There's been a lot of talk and very little action when it comes to Apple's rumoured car project. And maybe that's not so surprising.
The car business is a difficult one to break into and prosper in. It's an incredibly complicated, expensive product that takes a long time to develop. The risks are high, the margins low and you have to spend a fortune before earning a penny of profit.
Sure, Apple has the financial muscle. That isn't in doubt. But this isn't a company that's in the habit of chucking its money around just because it can.
In all the years of rumours about an upcoming Apple car, several manufacturers have been discussed as potential partners for the company to share the risk with. Early this year, there was talk of Kia/Hyundai (talk which was later quashed). Later in the year, Foxconn's car platform seemed like a reasonable foundation for Apple to build on.
However, Apple's tradition of wanting to control the product from conception to the customer's doorstep is said to have complicated the negotiations.
There's one obvious role model for Apple to emulate in this industry. In just over a decade the firm has managed to electrify and digitise cars and car ownership, streamline production and launch something that is at least beginning to resemble a plausible self-driving car for consumers. We're talking, of course, about Tesla.
It took a decade of toil, and the company came very close to bankruptcy. Tesla is finally in a position where it is getting more orders than it can fulfil and the margins are looking healthy. But success was never a foregone conclusion.
Several exciting changes are currently happening in the car industry, including electrification, digitisation and autonomous driving. Such big changes open the door for dinosaurs to be killed off and new players to take their place, but the new rules of the game are unpredictable.
Which makes it nothing short of shocking that the Tim Cook we all know, the capable steward so fond of high margins and full control over the entire chain, would want to enter such an industry.
But Apple doesn't need to enter it at all. If the company is looking for new areas to make money in, there are other industries that could provide more, and safer, bang for its buck.
Take healthcare and medicine, for example.
A healthier project
Medical equipment is often expensive, and many devices intended for personal use could benefit from a little more user-centric design. At the same time, there is potential to put more medical devices in the hands of individuals.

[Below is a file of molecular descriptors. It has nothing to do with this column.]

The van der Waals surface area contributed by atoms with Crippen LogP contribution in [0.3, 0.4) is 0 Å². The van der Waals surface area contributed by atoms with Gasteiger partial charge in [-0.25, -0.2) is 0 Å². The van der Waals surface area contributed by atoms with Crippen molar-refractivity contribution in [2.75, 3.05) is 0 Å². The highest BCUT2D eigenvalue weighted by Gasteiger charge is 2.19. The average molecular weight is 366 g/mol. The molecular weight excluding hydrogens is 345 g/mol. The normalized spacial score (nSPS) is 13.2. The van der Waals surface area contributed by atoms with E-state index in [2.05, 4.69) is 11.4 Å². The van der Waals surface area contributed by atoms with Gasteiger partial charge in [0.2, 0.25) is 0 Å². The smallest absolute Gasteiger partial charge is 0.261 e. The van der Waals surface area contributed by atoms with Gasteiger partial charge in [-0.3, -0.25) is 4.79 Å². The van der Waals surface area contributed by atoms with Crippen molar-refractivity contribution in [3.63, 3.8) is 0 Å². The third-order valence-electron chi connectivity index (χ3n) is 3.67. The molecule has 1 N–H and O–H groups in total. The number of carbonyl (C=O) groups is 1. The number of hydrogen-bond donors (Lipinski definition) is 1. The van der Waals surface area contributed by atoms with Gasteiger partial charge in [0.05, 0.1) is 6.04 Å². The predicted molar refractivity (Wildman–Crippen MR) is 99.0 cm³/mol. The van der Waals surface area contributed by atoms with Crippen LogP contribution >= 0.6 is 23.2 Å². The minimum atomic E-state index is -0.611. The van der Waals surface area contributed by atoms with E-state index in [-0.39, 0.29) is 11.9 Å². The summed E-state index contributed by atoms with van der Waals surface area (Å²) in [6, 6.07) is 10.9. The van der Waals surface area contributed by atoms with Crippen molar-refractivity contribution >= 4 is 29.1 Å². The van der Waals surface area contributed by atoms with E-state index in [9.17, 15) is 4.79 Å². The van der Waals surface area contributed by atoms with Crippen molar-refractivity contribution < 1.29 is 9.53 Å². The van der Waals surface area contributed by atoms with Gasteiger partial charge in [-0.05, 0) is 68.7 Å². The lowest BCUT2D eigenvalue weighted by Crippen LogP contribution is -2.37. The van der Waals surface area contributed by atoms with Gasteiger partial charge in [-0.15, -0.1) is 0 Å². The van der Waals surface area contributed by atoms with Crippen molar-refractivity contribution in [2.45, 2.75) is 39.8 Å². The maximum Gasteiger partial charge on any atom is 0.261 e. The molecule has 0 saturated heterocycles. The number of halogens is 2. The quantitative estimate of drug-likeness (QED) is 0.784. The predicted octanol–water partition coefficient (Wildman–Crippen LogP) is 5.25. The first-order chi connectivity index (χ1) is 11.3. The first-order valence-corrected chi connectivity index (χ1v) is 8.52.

Imagine that instead of going for a physical examination at your doctor's office once every ten years, a number of data points are measured every day. You don't have to look at the numbers every hour and stress about it: the data is far more useful when collected over time to show positive and negative trends. And it's much better than getting a shock once a decade.
Putting a non-invasive, easy-to-use blood glucose meter in each person's hands could do a lot for the quality of life of diabetes patients. The product and platform to deliver the technology already exists: the Apple Watch.
And, of course, it doesn't stop at blood glucose meters. If Apple can popularise otherwise hard-to-find medical devices, it has a lot to gain.
From a public health perspective, too, there are many potential benefits. Apple itself mentioned in a patent application for a non-invasive blood glucose meter that the cost to society of type 2 diabetes was $825bn a year in the US.
Perhaps the strongest sign of all is that even Tim Cook himself has said that health and medicine are very exciting areas... but, as usual, without revealing any specific plans.
Pick the low-hanging fruit
The privately owned car has long been viewed as the ultimate consumer status symbol, for its cost and aspirational qualities. Not to mention its surprising emotional resonance: most of us remember our first car. But the market is difficult to navigate, complicated and challenging from a technical, political and environmental perspective.
Medicine as a consumer product is territory that has been less thoroughly explored. And there are likely to be good margins for Apple to take advantage of, when advanced technology that was previously too expensive for the mainstream market is made available to more people.
Years of speculation about the Apple Car's existence or non-existence will not end here. But it is clear to me, when speculating about which products will account for Apple's growth in the next ten years, that there are better product categories to focus on than the near-impossible car business.
Cars are a glittering prize. But there's lower-hanging fruit that Apple should be picking - fruit that will be a healthier choice for all of us.
Different Think is a weekly column, published every Tuesday, in which Macworld writers expose their less mainstream opinions to public scrutiny. We've defended the notch, argued that Tim Cook is a better CEO than Steve Jobs, and called Apple TV+ a disaster movie without a happy ending. This article originally appeared on Macworld Sweden; translation (using DeepL) by David Price.